Restrictions are only just being lifted, so why are we already being mean to retail workers?


If you can’t be kind, please, just stay home.

Not that long ago we were “all in this together”. During the height of the COVID-19 pandemic in Australia, this message was everywhere. Spouted by politicians, celebrities and across media outlets, the sentiment was clear: we’re all human, we’re all having a tough time, but we must consider how our actions might affect others.

Flouting social distancing laws became taboo, community spirit was at an all-time high and hostile behaviour, like hoarding food and abusing supermarket staff, was labelled ‘un-Australian’ by Prime Minister Scott Morrison.

Since then, cases in Australia have dropped significantly and we’ve been rewarded with a step-by-step plan to slowly ease restrictions across the country. The first concession was that nonessential shopping was given the green light. Shopaholics rejoice!

We were suddenly no longer limited to browsing the aisles of Coles or Kmart in a desperate attempt to satisfy our shopping addictions. Venturing out on the first weekend of the eased restrictions I was greeted by crowds reminiscent of the annual pre-Christmas frenzy. Due to customer limits based on square footage, almost every open store had a socially distanced line out the front.

Now, I don’t like lining up for things at the best of times. I’ll skip trendy hot spots for a bar where I can forgo waiting 15 minutes for one drink. When everyone hops aboard the latest-popular-restaurant-train and is happy to wait hours for a table, I can’t understand it, and to be quite honest, I’d rather pay full price than leave my house on Boxing Day.

I know not everyone shares this aversion to practising patience, but I was still taken aback by the sheer number of people willing to stand in line for a shop they could just as easily browse online.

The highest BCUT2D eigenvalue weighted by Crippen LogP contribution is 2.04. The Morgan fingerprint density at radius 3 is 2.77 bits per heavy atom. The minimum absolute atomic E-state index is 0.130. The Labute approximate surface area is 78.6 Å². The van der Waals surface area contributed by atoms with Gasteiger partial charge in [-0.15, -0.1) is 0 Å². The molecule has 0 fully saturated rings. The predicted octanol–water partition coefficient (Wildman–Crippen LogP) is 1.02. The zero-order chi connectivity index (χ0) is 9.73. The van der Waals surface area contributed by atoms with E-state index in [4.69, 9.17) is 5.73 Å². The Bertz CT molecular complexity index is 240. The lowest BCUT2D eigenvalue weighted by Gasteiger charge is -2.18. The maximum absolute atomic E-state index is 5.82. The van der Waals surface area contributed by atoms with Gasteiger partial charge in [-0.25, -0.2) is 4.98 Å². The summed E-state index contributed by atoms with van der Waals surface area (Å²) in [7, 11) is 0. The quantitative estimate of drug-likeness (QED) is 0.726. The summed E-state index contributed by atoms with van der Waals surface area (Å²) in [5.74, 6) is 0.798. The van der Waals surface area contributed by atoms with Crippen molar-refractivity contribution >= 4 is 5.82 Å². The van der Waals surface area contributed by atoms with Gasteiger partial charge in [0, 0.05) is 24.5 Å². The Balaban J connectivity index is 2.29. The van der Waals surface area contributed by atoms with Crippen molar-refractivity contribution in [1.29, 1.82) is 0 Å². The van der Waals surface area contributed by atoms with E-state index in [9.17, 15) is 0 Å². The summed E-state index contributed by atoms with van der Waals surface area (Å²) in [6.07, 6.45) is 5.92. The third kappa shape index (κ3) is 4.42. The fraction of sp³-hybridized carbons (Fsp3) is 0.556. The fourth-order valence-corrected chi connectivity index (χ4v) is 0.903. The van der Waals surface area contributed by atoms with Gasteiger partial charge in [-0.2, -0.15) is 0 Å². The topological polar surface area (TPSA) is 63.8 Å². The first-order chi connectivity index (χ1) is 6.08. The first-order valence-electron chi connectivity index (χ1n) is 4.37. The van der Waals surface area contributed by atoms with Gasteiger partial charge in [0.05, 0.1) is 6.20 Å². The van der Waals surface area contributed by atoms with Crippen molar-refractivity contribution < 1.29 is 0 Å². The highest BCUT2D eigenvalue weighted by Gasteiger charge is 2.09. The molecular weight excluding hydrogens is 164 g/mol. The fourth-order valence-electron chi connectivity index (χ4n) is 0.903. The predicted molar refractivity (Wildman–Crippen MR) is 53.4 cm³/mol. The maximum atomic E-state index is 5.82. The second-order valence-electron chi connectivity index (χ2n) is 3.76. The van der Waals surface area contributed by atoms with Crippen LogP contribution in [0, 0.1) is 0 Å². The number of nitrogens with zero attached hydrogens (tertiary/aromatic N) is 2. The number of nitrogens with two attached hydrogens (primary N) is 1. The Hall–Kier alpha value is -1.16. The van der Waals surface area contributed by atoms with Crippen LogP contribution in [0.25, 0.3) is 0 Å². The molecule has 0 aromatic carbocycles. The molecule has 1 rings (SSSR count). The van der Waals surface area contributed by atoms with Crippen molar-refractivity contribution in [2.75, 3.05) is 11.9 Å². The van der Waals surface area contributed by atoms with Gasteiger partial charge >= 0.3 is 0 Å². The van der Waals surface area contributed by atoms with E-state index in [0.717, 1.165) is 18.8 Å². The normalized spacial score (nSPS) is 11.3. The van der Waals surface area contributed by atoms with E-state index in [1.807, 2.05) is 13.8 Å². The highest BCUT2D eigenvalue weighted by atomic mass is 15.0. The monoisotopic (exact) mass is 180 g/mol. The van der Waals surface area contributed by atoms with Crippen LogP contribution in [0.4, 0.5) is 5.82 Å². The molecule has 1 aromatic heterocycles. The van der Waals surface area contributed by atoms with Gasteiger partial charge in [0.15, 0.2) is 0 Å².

I watched in awe as the queue outside Peter Alexander continued to grow – the excitement at the prospect of buying over-priced pyjamas was palpable. I thought to myself, “If people are willing to line up just because they missed in-person shopping so much, perhaps they’ll stop taking retail workers for granted.”

I hoped, optimistically, that the public’s new-found respect for the boots-on-the-ground professions that keep our economy flowing might be reflected in our attitude towards all people employed to assist us. Perhaps the recent outpouring of gratitude for essential workers might flow over into other roles.

Unfortunately, it doesn’t seem that this has been the case. Recounts from those employed in the retail sector have sadly seemed to confirm that all sense of camaraderie has been promptly left at Westfield’s sliding doors.

Here’s what it’s like to be a retail worker right now

While shoppers aggressively confronting supermarket workers over product shortages inspired outrage during the height of the pandemic, little of the same respect has been shown towards workers in non-essential retail.

Despite the fact the products on offer are, by government decree, not essential to survival, (although this may be debatable for some) some customers continue to forgo common decency to get their hands on anything from nail polish to a fresh pair of Nikes.